Over the last 20 years, electronic devices have evolved from entertaining gadgets to use sparingly to something that is permanently integrated into our lives. This integration has caused the excessive need for electronics; this excessive usage of technology eventually becomes waste after a while due to improvements in newer technologies or becoming outdated. Therefore, waste has been an increasing issue throughout communities around the world. Electronic waste, viewed by some, benefits job opportunities in 3rd world countries by being able to provide an alternate way to generate outcomes. However, electronic waste savaging poses health risks by exposing workers to high amounts of lithium and other toxic metals. Additionally, the overuse of electronic waste in 1st world countries is not excused from these issues as well. Much of the metals that are used such as gold, platinum, tin, and cobalt, are materials that are in limited abundance. With the lack of proper recycling of these materials, eventually, there will be an exhaustion of resources, leading to an electronic shortage that is essential to modern infrastructure. In summary, electronic waste is a problem that can be viewed from multiple angles; but the commonality between each of these perspectives is that they can all have equal ramifications on how people function in their communities and society.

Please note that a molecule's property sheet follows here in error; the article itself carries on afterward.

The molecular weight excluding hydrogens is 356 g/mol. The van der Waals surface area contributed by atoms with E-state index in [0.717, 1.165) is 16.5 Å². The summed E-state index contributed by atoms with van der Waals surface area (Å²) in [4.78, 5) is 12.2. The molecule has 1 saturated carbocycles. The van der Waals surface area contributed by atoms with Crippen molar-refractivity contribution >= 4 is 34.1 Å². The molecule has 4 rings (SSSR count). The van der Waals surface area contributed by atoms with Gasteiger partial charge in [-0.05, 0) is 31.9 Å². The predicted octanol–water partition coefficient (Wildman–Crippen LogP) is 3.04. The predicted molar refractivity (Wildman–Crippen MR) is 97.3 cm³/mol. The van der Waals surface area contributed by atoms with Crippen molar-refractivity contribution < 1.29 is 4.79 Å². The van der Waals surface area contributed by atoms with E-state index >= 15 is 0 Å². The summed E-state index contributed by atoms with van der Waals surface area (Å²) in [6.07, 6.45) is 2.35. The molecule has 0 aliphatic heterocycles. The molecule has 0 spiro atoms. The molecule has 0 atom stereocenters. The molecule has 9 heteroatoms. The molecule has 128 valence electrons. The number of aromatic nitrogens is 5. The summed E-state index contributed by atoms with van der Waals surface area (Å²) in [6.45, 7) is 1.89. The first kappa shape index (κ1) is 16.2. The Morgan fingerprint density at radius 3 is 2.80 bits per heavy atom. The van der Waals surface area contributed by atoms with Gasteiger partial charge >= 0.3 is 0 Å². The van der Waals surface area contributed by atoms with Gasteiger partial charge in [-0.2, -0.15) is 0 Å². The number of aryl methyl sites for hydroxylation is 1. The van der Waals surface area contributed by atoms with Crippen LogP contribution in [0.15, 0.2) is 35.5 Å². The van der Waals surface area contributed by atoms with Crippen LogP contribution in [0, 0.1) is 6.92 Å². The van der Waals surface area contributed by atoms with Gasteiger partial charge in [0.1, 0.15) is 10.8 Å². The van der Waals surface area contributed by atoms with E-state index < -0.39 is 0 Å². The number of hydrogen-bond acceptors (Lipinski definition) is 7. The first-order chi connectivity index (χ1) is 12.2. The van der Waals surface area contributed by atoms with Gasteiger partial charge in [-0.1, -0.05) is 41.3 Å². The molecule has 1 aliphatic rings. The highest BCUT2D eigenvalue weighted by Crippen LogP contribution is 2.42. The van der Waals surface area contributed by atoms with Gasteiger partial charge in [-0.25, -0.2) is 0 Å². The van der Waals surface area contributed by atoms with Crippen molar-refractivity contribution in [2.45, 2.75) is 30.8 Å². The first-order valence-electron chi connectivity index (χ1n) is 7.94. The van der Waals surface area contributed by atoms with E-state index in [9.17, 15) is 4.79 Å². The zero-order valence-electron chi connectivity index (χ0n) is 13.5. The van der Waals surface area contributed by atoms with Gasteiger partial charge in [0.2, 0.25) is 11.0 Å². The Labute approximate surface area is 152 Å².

The term environmental biotechnology is defined as biotechnology that addresses environmental problems. This includes the use of microorganisms to improve environmental quality. An example of this is how microbes and bacteria are used in recycling electronics. Recycling rare earth metals through pyrometallurgy involves heating e-waste to high temperatures, releasing toxic gasses, not to mention the sheer amount of energy required. Scientists have been researching microorganisms that may help with this problem.